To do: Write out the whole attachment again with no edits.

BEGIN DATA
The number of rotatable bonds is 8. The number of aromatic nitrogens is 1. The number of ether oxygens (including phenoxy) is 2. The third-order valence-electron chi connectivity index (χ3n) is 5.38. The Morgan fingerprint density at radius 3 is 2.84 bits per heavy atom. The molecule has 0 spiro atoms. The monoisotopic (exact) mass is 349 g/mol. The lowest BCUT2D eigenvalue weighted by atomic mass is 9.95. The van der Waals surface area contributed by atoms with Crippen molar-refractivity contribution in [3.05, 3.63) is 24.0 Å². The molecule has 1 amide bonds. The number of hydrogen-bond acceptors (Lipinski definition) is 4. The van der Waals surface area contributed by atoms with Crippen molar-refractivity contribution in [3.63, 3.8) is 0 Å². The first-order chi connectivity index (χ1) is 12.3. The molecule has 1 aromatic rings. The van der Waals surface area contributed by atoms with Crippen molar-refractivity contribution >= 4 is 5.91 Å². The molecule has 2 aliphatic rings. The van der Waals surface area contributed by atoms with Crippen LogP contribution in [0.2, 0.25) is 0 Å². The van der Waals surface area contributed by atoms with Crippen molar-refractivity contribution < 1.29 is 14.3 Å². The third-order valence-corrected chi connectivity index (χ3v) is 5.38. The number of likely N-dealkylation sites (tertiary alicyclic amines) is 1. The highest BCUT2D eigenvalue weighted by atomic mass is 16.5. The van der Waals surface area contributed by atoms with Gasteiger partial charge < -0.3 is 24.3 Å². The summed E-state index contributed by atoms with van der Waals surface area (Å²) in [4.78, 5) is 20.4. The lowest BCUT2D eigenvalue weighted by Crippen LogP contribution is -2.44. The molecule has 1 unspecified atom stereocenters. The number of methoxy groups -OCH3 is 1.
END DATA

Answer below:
The number of rotatable bonds is 8. The number of aromatic nitrogens is 1. The number of ether oxygens (including phenoxy) is 2. The third-order valence-electron chi connectivity index (χ3n) is 5.38. The Morgan fingerprint density at radius 3 is 2.84 bits per heavy atom. The molecule has 0 spiro atoms. The monoisotopic (exact) mass is 349 g/mol. The lowest BCUT2D eigenvalue weighted by atomic mass is 9.95. The van der Waals surface area contributed by atoms with Crippen molar-refractivity contribution in [3.05, 3.63) is 24.0 Å². The molecule has 1 amide bonds. The number of hydrogen-bond acceptors (Lipinski definition) is 4. The van der Waals surface area contributed by atoms with Crippen molar-refractivity contribution in [3.63, 3.8) is 0 Å². The first-order chi connectivity index (χ1) is 12.3. The molecule has 1 aromatic rings. The van der Waals surface area contributed by atoms with Crippen molar-refractivity contribution >= 4 is 5.91 Å². The molecule has 2 aliphatic rings. The van der Waals surface area contributed by atoms with Crippen LogP contribution in [0.2, 0.25) is 0 Å². The van der Waals surface area contributed by atoms with Crippen molar-refractivity contribution < 1.29 is 14.3 Å². The third-order valence-corrected chi connectivity index (χ3v) is 5.38. The number of likely N-dealkylation sites (tertiary alicyclic amines) is 1. The highest BCUT2D eigenvalue weighted by atomic mass is 16.5. The van der Waals surface area contributed by atoms with Gasteiger partial charge < -0.3 is 24.3 Å². The summed E-state index contributed by atoms with van der Waals surface area (Å²) in [4.78, 5) is 20.4. The lowest BCUT2D eigenvalue weighted by Crippen LogP contribution is -2.44. The molecule has 1 unspecified atom stereocenters. The number of methoxy groups -OCH3 is 1.